For centuries, cadavers were the primary way medical students learned about anatomy. Technology like the Microsoft Hololens is changing that as mixed reality offers an interactive experience.
For a medical student studying anatomy, there’s really no substitute for the real thing. Since the sixteenth century or earlier, students have relied on the dissection of human cadavers to identify and locate muscles, organs, bones, and everything that comprises the human anatomy. Elaborate theaters were built to ensure every student had an unobstructed view: Italy’s University of Padua’s is the oldest, dating to 1594, and boasts six viewing tiers carved from walnut.
While venues have changed over time, the underlying course structure revolves around cadavers—some are now synthetically fabricated—or 2D drawings and illustrations. That is now changing, and quickly, as educators discover holographic computing. In Cleveland, Case Western Reserve University is embracing Microsoft’s Hololens, a headset that brings mixed reality images to the classroom. Proponents label it disruptive, changing the way anatomy has been traditionally taught, using interactive 3D images that can be manipulated through gesture, gaze, and hand commands. Further, it allows remote users to view the same images and interact with others in a central location.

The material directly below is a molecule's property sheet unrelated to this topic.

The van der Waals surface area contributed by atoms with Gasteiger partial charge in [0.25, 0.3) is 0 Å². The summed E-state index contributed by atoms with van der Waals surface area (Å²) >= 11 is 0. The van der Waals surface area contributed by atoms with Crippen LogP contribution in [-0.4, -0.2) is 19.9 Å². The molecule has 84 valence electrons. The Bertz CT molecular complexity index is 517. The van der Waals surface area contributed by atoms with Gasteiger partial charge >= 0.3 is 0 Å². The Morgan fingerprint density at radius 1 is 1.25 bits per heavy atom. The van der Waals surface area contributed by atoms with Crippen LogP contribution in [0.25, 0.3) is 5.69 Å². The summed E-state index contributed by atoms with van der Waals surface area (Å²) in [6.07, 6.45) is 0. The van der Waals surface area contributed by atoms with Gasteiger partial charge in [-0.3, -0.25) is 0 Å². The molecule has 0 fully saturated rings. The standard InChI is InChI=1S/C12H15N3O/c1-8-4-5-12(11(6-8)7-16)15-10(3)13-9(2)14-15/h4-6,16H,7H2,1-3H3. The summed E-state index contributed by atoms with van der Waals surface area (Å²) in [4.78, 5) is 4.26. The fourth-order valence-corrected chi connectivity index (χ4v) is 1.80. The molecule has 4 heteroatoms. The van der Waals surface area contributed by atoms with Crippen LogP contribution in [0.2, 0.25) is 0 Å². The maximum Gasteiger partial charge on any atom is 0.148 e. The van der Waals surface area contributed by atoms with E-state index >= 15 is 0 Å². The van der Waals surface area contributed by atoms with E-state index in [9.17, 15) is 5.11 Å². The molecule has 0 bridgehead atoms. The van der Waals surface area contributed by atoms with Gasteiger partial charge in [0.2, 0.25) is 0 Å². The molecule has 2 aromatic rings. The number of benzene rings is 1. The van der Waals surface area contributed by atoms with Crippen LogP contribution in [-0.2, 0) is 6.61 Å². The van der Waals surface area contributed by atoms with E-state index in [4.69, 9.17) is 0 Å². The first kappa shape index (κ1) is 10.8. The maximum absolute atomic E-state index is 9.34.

“It is life-changing, and I don’t say that lightly,” says Mark Griswold, professor of radiology with the Case Center for Imaging Research. “It is completely revolutionary.”
Hololens is a wearable holographic computer that runs on an updated version of Windows 10. Its holographic processing unit calculates where 3D images exist in a user’s physical space and projects them onto the lenses of the headset. There, the images are integrated with physical elements in a real-world environment.
Multiple users interacting in mixed reality. Image: Microsoft.
That is where mixed reality diverges from virtual reality. With VR, programs immerse the users in a virtual environment completely separated from the real world. Augmented reality enhances that by overlaying data on the virtual images. Mixed reality goes even further, projecting 3D images and integrating them with the physical world. The images are interactive, and can be viewed by multiple users fitted with headsets. Remote users, such as a teacher, can see where other users are pointing and interact with the group.
CWRU and the Cleveland Clinic are partnering on a new teaching campus for the clinic’s and the university’s medical schools where mixed reality will be a featured teaching tool. In 2015, Microsoft invited the school’s faculty to partner in developing the then-unreleased and secret product after an initial visit by Cleveland Clinic CEO Toby Cosgrove.
“We had no idea what was going on,” says Griswold. “We became part of a collaboration. With the Cleveland Clinic, we were two of twelve partners with Microsoft.”
The collaboration benefited both sides as Microsoft wanted real-world input on Hololens development and university and medical school faculty, recognizing the technology as game-changing, got a jump on learning how to apply it. One early result is an app allowing users to view and explore the human anatomy at their own pace and from any perspective.